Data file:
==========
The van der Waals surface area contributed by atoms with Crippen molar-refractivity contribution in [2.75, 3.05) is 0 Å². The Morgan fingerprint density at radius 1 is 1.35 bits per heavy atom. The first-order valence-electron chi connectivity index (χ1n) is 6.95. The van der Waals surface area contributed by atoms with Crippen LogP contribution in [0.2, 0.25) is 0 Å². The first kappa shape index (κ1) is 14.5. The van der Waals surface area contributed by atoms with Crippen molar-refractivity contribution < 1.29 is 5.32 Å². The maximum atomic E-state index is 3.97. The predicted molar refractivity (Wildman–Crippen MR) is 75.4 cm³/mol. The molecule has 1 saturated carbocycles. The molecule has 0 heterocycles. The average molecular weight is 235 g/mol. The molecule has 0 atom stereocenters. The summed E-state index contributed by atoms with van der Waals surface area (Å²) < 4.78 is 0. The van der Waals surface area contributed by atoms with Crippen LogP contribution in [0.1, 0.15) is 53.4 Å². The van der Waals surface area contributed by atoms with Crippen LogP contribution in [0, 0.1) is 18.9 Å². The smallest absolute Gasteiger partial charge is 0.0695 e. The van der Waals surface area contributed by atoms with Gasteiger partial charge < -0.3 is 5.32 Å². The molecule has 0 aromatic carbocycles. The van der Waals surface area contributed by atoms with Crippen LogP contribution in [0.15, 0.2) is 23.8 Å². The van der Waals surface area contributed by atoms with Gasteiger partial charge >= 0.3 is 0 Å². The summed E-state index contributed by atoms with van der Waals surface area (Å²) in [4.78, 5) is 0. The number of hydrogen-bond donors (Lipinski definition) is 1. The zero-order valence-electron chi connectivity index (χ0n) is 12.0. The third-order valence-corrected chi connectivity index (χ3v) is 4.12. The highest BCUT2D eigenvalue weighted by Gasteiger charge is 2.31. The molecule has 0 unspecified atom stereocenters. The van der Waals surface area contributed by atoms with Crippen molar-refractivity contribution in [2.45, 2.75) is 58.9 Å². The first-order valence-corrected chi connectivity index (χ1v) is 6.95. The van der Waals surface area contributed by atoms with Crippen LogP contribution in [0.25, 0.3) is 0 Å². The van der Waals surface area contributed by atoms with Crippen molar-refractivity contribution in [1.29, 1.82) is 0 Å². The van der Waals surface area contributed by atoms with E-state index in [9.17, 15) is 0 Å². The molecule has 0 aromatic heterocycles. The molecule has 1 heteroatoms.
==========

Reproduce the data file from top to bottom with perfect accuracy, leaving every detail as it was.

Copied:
The van der Waals surface area contributed by atoms with Crippen molar-refractivity contribution in [2.75, 3.05) is 0 Å². The Morgan fingerprint density at radius 1 is 1.35 bits per heavy atom. The first-order valence-electron chi connectivity index (χ1n) is 6.95. The van der Waals surface area contributed by atoms with Crippen LogP contribution in [0.2, 0.25) is 0 Å². The first kappa shape index (κ1) is 14.5. The van der Waals surface area contributed by atoms with Crippen molar-refractivity contribution < 1.29 is 5.32 Å². The maximum atomic E-state index is 3.97. The predicted molar refractivity (Wildman–Crippen MR) is 75.4 cm³/mol. The molecule has 1 saturated carbocycles. The molecule has 0 heterocycles. The average molecular weight is 235 g/mol. The molecule has 0 atom stereocenters. The summed E-state index contributed by atoms with van der Waals surface area (Å²) < 4.78 is 0. The van der Waals surface area contributed by atoms with Crippen LogP contribution in [0.1, 0.15) is 53.4 Å². The van der Waals surface area contributed by atoms with Crippen LogP contribution in [0, 0.1) is 18.9 Å². The smallest absolute Gasteiger partial charge is 0.0695 e. The van der Waals surface area contributed by atoms with Gasteiger partial charge < -0.3 is 5.32 Å². The molecule has 0 aromatic carbocycles. The van der Waals surface area contributed by atoms with Crippen LogP contribution in [0.15, 0.2) is 23.8 Å². The van der Waals surface area contributed by atoms with Gasteiger partial charge >= 0.3 is 0 Å². The summed E-state index contributed by atoms with van der Waals surface area (Å²) in [4.78, 5) is 0. The number of hydrogen-bond donors (Lipinski definition) is 1. The zero-order valence-electron chi connectivity index (χ0n) is 12.0. The third-order valence-corrected chi connectivity index (χ3v) is 4.12. The highest BCUT2D eigenvalue weighted by Gasteiger charge is 2.31. The molecule has 0 unspecified atom stereocenters. The van der Waals surface area contributed by atoms with Crippen molar-refractivity contribution in [2.45, 2.75) is 58.9 Å². The first-order valence-corrected chi connectivity index (χ1v) is 6.95. The van der Waals surface area contributed by atoms with Crippen LogP contribution in [0.25, 0.3) is 0 Å². The van der Waals surface area contributed by atoms with Crippen molar-refractivity contribution in [1.29, 1.82) is 0 Å². The van der Waals surface area contributed by atoms with E-state index in [9.17, 15) is 0 Å². The molecule has 0 aromatic heterocycles. The molecule has 1 heteroatoms.